In January, the staff at Providence ElderPlace Glendoveer, a residential care facility in Northeast Portland, responded with speed when patients at the 84-bed center started showing signs of norovirus infection.
They had seen this virulent bug before: The facility had been hit with norovirus once a year for the previous three years—77 cases in all, according to newly released state records.
Providence officials say this year's illness (although listed as norovirus in a state records) turned out be another kind of bug. But the alarm it set off indicates the threat norovirus poses to facilities that care for the elderly.
"We take this very seriously," says Providence spokesman Gary Walker. "We have protocols to respond right away, and we report it immediately."
Norovirus is highly contagious and triggers severe diarrhea and vomiting. It can be spread anywhere—schools, workplaces, restaurants. The virus is usually passed through fecal matter that contaminates food, surfaces and unwashed hands, and even lurks in the air around people who are sick.
It's not unusual for a nursing home or other long-term care center to get hit with norovirus. It's suspected in sickening more than 23,000 residents in 365 Oregon long-term care facilities in the past decade, according to a state report to be released this week and obtained by WW.
But the records also show 48 facilities have seen more than one norovirus outbreak in the past decade, and 22 have reported repeated outbreaks since 2011.
State health officials say the number of outbreaks at a particular facility doesn't mean there's a problem there. They say many factors—including the type of facility, its size, and the simple fact that norovirus is difficult to keep out—can play a role.
"The reporting largely indicates that [long-term care facilities] are taking it seriously and that they did something about [the outbreak]," says Dr. Paul Cieslak, manager of the Oregon Public Health Division's communicable diseases section.
Norovirus has become more prevalent in recent years, and so have warnings about how to avoid it.
In the past, state officials have disclosed names of other public places—such as restaurants—tied to norovirus outbreaks. But they have resisted naming nursing homes, assisted-living centers and other long-term care facilities. They have claimed the facilities names were not subject to release under the Oregon Public Records Law, and that disclosing the names would discourage long-term care centers from reporting outbreaks.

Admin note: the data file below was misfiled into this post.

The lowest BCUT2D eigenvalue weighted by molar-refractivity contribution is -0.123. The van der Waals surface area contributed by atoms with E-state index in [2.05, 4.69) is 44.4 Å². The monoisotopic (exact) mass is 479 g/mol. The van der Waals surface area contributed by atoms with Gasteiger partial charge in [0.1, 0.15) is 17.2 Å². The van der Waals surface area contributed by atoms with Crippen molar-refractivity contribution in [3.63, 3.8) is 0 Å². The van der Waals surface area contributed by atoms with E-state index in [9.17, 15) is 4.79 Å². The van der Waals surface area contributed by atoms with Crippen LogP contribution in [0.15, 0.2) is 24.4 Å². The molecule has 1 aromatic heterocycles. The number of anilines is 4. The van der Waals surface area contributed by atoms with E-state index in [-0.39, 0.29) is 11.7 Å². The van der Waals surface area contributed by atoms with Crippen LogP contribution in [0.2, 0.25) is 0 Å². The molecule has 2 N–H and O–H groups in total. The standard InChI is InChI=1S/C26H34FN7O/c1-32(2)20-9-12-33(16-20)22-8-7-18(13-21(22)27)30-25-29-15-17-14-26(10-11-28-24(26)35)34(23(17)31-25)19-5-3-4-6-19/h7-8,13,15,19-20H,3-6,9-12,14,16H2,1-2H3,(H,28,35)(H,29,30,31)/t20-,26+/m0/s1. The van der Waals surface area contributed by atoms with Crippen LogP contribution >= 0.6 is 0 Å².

But this week, the Oregon Health Authority, following a series of requests by WW, will publish details of more than 1,000 communicable disease outbreaks in the past decade and name the care facilities that reported them. Seven out of 10 outbreaks were caused by norovirus.
"Our concern in public health practice was that if we could not get accurate information about outbreaks, we'd be less able to protect the public," says Tom Eversole, administrator of the Center for Public Health Practice at the state health authority.
"But the question really prompted us to look at that. We decided to go ahead and see if we could do this and also maintain good sources."
But some public health officials say disclosing detailed outbreak information could distract or mislead people who are trying to weigh the quality of long-term care facilities.
"It's important when you seek supportive housing for aging family members that you get information on staffing, bedsores and hospitalization rates—all far more important than reported disease outbreaks," says Dr. Paul Lewis, deputy tri-county health officer.
Facility administrators concede norovirus is almost impossible to keep out of long-term care centers, with visitors and residents coming and going every day.
"It is a constant battle to keep it out of the facility," says Deborah Nedelcove, vice president of risk management and chief compliance officer at Avamere Health Services, which operates nearly 40 care and residential centers in the Pacific Northwest.
The Avamere Crestview outbreaks were contained to fewer than 10 residents each—a relatively low number, compared to outbreaks at other facilities. "We've had to become very skilled at dealing with it," Nedelcove says.
Eversole says the state health authority plans to update public reports of outbreaks on a semi-regular basis.
Joe Greenman, legal counsel for the Oregon Health Care Association, a trade group for nursing homes and other care centers, says consumers could learn a lot about a facility if they knew more about its track record.
"An outbreak isn't the sole fault of the [long-term care facililty]," Greenman says. "If you're a consumer, you'd be more interested in knowing how they responded to an outbreak than whether they had one or not."
Advocates for the elderly say such information should be readily available on a regular basis.
"With norovirus, you can find out about restaurants. You ought to be able to find out about nursing homes,â says Mary Jaeger, Oregonâs long-term care ombudswoman.
"People making decisions about where they might put a loved one should have this information, " she adds. "It's just one piece of information, but someone could find it an important one.â